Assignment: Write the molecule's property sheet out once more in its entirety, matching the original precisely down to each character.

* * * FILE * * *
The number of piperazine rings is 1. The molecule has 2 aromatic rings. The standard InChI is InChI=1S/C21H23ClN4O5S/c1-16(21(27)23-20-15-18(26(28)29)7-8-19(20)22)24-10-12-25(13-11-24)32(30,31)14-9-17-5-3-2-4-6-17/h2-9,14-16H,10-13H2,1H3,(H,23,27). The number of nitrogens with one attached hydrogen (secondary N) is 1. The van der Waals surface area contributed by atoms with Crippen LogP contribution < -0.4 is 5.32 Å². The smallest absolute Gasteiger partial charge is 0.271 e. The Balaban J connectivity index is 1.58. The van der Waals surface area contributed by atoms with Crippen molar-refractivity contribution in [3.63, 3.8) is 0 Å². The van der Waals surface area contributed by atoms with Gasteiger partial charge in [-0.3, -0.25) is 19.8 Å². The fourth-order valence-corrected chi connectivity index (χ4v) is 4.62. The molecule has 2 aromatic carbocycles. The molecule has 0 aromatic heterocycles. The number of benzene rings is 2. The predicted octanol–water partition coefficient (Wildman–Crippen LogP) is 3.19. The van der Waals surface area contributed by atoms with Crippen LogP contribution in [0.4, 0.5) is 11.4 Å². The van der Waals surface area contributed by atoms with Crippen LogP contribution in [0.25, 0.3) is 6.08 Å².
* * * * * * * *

The number of piperazine rings is 1. The molecule has 2 aromatic rings. The standard InChI is InChI=1S/C21H23ClN4O5S/c1-16(21(27)23-20-15-18(26(28)29)7-8-19(20)22)24-10-12-25(13-11-24)32(30,31)14-9-17-5-3-2-4-6-17/h2-9,14-16H,10-13H2,1H3,(H,23,27). The number of nitrogens with one attached hydrogen (secondary N) is 1. The van der Waals surface area contributed by atoms with Crippen LogP contribution < -0.4 is 5.32 Å². The smallest absolute Gasteiger partial charge is 0.271 e. The Balaban J connectivity index is 1.58. The van der Waals surface area contributed by atoms with Crippen molar-refractivity contribution in [3.63, 3.8) is 0 Å². The van der Waals surface area contributed by atoms with Gasteiger partial charge in [-0.3, -0.25) is 19.8 Å². The fourth-order valence-corrected chi connectivity index (χ4v) is 4.62. The molecule has 2 aromatic carbocycles. The molecule has 0 aromatic heterocycles. The number of benzene rings is 2. The predicted octanol–water partition coefficient (Wildman–Crippen LogP) is 3.19. The van der Waals surface area contributed by atoms with Crippen LogP contribution in [0.4, 0.5) is 11.4 Å². The van der Waals surface area contributed by atoms with Crippen LogP contribution in [0.25, 0.3) is 6.08 Å².